A friend of mine recently observed that many of us have reached the age at which the losses begin to multiply. Not just members of our families and our friends, but people that are part of our broader circles---actors we like, authors whose work we enjoy (mystery novelist Elmore Leonard passed just last week), and now singer Linda Ronstadt.
She's still with us, but she can't sing anymore. Everybody was gobsmacked over the weekend by news that she has Parkinson's disease, and that she often has to use a walking stick or a wheelchair to get around. Sadly, it's not unusual for a 67-year-old person to get such a disease--but we don't think of Linda as 67. We remember her differently, like she is in this Pinterest photo gallery: young, vibrant, sexy.
The first thing the world heard of Linda was in the late 60s, when she was in a band called the Stone Poneys and they recorded "Different Drum." It was written by Michael Nesmith of the Monkees, and he freely admits that Linda did better by his song than he ever could: "she breathed eternal life into it." It's one of those 60s songs you probably know even if you don't remember the 60s. She scored a modest hit single under her own name in 1970 with the beautiful "Long Long Time" (1970 TV performance here) but it wasn't until 1974 that she had a legitimate smash: "You're No Good." After 1974 the hits came thick and fast. Two of my favorites are Motown covers: "Heat Wave" and "Tracks of My Tears."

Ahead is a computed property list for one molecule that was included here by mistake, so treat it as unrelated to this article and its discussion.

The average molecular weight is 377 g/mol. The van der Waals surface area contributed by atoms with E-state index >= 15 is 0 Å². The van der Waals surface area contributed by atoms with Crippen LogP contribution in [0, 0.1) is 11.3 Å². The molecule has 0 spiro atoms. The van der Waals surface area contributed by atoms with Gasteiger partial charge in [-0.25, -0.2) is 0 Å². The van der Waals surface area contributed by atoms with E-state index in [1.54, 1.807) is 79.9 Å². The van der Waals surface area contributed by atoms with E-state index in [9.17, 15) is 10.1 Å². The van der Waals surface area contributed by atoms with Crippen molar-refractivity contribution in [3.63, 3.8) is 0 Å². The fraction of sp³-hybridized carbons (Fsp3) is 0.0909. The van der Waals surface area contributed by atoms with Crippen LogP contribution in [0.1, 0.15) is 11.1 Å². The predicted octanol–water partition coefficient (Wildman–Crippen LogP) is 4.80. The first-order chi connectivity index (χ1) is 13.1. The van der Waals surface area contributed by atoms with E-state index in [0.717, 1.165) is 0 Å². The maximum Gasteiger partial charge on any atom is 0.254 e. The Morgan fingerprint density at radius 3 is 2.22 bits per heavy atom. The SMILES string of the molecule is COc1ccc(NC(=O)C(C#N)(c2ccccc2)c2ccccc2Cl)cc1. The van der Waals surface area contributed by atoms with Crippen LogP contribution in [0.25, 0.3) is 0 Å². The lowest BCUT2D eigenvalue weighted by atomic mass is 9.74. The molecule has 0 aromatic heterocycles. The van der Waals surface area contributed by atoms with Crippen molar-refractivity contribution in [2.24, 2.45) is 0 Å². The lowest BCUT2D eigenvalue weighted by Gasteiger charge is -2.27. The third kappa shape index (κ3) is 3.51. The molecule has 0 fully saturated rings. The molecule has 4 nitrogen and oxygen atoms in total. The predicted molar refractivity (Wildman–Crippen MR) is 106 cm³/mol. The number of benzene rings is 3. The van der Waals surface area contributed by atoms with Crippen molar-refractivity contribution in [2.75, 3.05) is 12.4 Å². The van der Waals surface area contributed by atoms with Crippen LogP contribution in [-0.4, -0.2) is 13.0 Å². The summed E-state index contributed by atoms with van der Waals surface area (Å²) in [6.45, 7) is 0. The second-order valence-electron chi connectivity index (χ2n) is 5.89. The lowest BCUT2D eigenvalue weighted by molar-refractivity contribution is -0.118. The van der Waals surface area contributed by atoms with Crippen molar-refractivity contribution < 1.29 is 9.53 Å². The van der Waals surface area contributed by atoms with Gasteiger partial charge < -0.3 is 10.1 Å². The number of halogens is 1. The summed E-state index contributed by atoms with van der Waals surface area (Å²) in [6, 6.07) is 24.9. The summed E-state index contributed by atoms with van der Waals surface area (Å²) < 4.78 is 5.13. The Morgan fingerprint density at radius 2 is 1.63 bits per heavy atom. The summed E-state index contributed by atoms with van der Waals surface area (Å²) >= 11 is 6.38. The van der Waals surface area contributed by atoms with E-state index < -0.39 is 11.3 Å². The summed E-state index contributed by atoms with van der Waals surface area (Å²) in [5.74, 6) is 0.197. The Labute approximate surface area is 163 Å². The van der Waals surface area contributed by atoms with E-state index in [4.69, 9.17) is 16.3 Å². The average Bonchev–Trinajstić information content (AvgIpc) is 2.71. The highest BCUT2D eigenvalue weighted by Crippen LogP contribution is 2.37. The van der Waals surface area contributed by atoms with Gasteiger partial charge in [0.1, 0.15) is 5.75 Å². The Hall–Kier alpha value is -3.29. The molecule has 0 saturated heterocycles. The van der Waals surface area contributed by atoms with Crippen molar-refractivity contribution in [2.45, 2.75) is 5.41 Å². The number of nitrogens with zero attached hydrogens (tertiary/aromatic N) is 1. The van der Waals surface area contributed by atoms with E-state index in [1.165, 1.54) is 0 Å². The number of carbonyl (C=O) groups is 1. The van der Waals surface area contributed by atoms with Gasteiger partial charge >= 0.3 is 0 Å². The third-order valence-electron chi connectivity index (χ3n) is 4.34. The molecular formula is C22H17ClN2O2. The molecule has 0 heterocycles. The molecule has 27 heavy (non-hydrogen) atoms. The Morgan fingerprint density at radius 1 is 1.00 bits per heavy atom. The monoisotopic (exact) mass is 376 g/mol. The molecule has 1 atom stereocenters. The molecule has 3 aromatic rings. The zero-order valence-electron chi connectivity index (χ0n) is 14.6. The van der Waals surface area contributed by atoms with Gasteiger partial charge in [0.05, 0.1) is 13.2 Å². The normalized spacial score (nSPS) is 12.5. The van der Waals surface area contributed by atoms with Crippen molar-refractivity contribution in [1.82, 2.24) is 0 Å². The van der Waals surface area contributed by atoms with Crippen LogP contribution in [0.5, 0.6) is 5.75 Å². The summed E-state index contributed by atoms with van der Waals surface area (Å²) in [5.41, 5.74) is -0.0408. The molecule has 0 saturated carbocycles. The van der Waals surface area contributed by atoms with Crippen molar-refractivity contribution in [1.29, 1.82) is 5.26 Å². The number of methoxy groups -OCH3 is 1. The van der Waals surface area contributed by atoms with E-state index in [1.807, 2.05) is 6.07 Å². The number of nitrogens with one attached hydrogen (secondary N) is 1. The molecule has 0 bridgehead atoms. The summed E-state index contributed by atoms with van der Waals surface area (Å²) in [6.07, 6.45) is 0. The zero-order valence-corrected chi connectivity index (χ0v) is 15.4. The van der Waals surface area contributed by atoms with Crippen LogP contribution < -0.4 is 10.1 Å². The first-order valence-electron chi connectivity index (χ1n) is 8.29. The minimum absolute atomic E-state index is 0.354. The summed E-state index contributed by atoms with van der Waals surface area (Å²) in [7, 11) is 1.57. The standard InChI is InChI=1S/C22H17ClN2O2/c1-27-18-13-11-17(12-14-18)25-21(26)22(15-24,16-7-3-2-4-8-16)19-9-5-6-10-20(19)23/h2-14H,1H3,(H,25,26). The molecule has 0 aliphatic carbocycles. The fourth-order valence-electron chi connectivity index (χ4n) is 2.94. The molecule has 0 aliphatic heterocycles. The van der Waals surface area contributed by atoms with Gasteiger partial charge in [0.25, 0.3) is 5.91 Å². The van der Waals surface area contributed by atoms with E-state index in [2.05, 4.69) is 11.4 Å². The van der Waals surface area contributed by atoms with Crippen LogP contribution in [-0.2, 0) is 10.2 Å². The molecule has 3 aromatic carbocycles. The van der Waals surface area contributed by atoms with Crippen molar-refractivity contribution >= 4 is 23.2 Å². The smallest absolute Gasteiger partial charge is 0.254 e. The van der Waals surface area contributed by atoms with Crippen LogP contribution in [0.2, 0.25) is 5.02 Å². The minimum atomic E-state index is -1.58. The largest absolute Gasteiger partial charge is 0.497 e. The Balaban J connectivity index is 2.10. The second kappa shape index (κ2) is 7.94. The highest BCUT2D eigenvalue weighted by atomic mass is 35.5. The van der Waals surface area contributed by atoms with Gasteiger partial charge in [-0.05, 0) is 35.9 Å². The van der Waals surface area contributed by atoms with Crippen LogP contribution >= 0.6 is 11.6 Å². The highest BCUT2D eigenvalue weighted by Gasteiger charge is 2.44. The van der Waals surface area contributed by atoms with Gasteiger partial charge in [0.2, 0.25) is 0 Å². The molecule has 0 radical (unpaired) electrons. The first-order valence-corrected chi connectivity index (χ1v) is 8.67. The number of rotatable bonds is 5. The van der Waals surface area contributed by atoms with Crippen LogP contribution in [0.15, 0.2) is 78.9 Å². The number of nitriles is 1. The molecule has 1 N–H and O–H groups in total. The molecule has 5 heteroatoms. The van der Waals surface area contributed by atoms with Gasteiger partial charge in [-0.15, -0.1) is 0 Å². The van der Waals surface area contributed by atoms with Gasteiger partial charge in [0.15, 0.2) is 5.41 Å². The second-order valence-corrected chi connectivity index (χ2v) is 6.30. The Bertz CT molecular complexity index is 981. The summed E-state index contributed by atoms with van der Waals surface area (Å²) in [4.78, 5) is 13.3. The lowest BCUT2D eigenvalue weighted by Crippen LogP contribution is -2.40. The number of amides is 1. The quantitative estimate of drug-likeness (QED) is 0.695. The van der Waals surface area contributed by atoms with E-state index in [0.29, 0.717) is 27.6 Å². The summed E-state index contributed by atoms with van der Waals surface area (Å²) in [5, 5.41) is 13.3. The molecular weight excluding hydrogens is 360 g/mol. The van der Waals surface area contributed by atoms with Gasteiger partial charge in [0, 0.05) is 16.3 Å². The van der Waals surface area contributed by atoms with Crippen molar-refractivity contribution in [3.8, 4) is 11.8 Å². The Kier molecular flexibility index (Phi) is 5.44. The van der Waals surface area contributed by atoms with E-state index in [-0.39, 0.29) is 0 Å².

It is fabulously difficult for an artist to stay relevant as trends change, so Linda's thing was to change with them--and sometimes move against them. In the late 70s, she adopted a new-wave sound. In the early 80s, she became one of the first artists of the rock era to embrace the Great American Songbook, recording three albums of songs from the 30s, 40s, and 50s, backed by a big band. Her 1989 album Cry Like a Rainstorm, Howl Like the Wind returned her to the radio, especially the hit duet with Aaron Neville, "Don't Know Much."
It is possible for a person with Parkinson's to live a productive life--just look at Michael J. Fox---but Linda acknowledges that for a singer, Parkinson's means the end of the line. So this diagnosis means the end of her singing career. We wish it were otherwise, but she--and we--are at that age.
This week, I get to fill in for Pat on the Magic 98 morning show. (If you want a little taste of what it's like, set your alarm for 4:00 and try to grope to the shower in the dark without disturbing either your spouse or your pets.) I was a wacky morning show host for a while back in the '80s, but since then I've done most of my radio-ing at somewhat later hours of the day.
I'm going to be doing a little less radio-ing after this week is over. Effective Monday August 19, Sara Freeman--who's done just about every shift there is on Magic over the years--will take over the afternoon show from me, and she'll be in your ear every weekday afternoon from 3 to 7. I'm still going to be on Magic doing weekends and fill-ins, which is a job I've had with the Madison stations of Mid-West Family Broadcasting since 2006, and on Magic since 2008. We're all seeking the elusive work/life balance, and making this move is something I really wanted to do to maintain that.